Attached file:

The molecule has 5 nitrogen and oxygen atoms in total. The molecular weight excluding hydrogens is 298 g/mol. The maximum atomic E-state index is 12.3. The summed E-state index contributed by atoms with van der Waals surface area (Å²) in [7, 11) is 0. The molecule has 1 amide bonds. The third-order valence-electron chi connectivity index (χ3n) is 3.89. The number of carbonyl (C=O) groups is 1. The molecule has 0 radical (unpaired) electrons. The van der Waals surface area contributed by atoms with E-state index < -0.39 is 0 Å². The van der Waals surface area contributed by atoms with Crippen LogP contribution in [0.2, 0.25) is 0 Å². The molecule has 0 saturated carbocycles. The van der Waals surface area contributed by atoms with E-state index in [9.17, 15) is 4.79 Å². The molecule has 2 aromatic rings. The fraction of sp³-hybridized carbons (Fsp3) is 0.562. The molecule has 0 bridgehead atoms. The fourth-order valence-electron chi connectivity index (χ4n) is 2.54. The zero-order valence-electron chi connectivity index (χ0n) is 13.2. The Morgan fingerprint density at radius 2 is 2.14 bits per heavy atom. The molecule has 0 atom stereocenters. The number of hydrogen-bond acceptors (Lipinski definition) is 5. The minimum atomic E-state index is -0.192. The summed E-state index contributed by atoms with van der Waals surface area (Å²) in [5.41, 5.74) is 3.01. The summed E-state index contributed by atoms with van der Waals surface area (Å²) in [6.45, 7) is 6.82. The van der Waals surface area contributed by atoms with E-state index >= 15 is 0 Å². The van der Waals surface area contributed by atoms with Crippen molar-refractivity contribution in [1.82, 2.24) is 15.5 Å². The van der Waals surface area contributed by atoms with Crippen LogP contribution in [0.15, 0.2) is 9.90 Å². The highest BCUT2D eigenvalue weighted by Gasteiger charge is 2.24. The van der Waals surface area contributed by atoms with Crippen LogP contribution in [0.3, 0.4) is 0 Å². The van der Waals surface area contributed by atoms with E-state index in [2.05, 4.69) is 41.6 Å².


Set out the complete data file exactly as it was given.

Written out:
The molecule has 5 nitrogen and oxygen atoms in total. The molecular weight excluding hydrogens is 298 g/mol. The maximum atomic E-state index is 12.3. The summed E-state index contributed by atoms with van der Waals surface area (Å²) in [7, 11) is 0. The molecule has 1 amide bonds. The third-order valence-electron chi connectivity index (χ3n) is 3.89. The number of carbonyl (C=O) groups is 1. The molecule has 0 radical (unpaired) electrons. The van der Waals surface area contributed by atoms with E-state index < -0.39 is 0 Å². The van der Waals surface area contributed by atoms with Crippen LogP contribution in [0.2, 0.25) is 0 Å². The molecule has 0 saturated carbocycles. The van der Waals surface area contributed by atoms with E-state index in [9.17, 15) is 4.79 Å². The molecule has 2 aromatic rings. The fraction of sp³-hybridized carbons (Fsp3) is 0.562. The molecule has 0 bridgehead atoms. The fourth-order valence-electron chi connectivity index (χ4n) is 2.54. The zero-order valence-electron chi connectivity index (χ0n) is 13.2. The Morgan fingerprint density at radius 2 is 2.14 bits per heavy atom. The molecule has 0 atom stereocenters. The number of hydrogen-bond acceptors (Lipinski definition) is 5. The minimum atomic E-state index is -0.192. The summed E-state index contributed by atoms with van der Waals surface area (Å²) in [5.41, 5.74) is 3.01. The summed E-state index contributed by atoms with van der Waals surface area (Å²) in [6.45, 7) is 6.82. The van der Waals surface area contributed by atoms with E-state index >= 15 is 0 Å². The van der Waals surface area contributed by atoms with Crippen molar-refractivity contribution in [1.82, 2.24) is 15.5 Å². The van der Waals surface area contributed by atoms with Crippen LogP contribution in [0.15, 0.2) is 9.90 Å². The highest BCUT2D eigenvalue weighted by Gasteiger charge is 2.24. The van der Waals surface area contributed by atoms with Crippen LogP contribution in [0.3, 0.4) is 0 Å². The van der Waals surface area contributed by atoms with E-state index in [2.05, 4.69) is 41.6 Å².